One rainy Sunday afternoon my husband and I challenged each other to draw our dream house. My husband drew a nice one-story ranch house, with pleasant symmetries and down-to-earth dimensions. Mine was a huge geodesic dome, with a swimming pool in the middle, surrounded by a wide area of patio, and a lush garden. The first floor beyond the patio consisted of guest rooms, a shower and dressing room, a large kitchen area, living room equipped with lounging areas, music, and a screening space. There was another space for play and art. There was an elevator to the second floor, where there were 4 bedrooms and attached bathrooms, and 2 more spaces as office and ham radio station/electronics workshop. An internal balcony went around the entire floor, with doors leading to the various bedrooms and work spaces. A large slide led from the master bedroom balcony area directly to the pool, so I could slide down to swim as soon as I woke up. When my husband looked at it, he asked, “Do you realize the size of the property you would need in order to have such a place?” Pulled back down to reality.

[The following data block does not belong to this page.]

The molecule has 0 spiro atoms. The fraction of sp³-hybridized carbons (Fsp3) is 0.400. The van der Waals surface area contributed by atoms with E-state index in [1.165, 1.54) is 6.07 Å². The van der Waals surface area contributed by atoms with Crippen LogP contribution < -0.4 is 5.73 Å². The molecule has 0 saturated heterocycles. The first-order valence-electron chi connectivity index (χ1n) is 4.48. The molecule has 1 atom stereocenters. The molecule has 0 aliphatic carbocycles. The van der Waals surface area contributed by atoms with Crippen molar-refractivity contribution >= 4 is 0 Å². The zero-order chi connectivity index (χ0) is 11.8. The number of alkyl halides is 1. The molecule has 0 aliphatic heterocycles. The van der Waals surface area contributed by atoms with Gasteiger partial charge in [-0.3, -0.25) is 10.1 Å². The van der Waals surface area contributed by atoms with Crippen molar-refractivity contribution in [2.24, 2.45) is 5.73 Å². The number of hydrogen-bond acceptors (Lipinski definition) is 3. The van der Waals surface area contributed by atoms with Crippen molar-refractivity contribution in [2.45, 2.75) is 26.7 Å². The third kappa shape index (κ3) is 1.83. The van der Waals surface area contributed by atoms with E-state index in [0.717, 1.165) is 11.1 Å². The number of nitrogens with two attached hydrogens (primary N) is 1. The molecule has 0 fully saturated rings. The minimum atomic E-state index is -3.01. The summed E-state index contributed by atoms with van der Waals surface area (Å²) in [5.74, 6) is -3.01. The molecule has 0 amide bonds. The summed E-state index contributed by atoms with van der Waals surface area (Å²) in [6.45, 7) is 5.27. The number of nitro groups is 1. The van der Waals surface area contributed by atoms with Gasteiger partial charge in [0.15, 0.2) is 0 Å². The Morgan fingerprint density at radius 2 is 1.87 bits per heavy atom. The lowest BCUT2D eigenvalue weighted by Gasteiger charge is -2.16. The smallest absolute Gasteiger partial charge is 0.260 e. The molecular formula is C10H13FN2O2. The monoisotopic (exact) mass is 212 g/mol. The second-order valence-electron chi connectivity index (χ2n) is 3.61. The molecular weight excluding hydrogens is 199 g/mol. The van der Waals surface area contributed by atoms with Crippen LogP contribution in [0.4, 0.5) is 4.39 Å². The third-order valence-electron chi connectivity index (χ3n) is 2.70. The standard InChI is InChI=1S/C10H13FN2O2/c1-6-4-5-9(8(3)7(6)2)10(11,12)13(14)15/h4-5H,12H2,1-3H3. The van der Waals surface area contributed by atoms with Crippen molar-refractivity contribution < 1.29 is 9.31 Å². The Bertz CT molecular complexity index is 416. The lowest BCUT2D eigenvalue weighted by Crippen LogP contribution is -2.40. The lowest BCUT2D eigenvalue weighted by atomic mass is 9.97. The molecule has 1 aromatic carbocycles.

Geodesic dome as a home was actually possible. Built for the 1967 World’s Fair in Montreal, Canada, this geodesic dome (part of the “Man and his World” exhibition) by Buckminster Fuller is known as the Biosphere and houses an environmental museum. Beside it was an attraction, a Solar Experimental House, which today is no longer experimental, nor a novelty. There are already companies that offer self-construction kits, like the one shown here. The same company, GEODOMAS, offers a large variety of pre-built models, plus designing and building your own dream house. Were I to build my dream house today, I would probably attach to the entrance a smaller dome, with a separate entrance, to be used as a studio, equipped with sitting space and art space.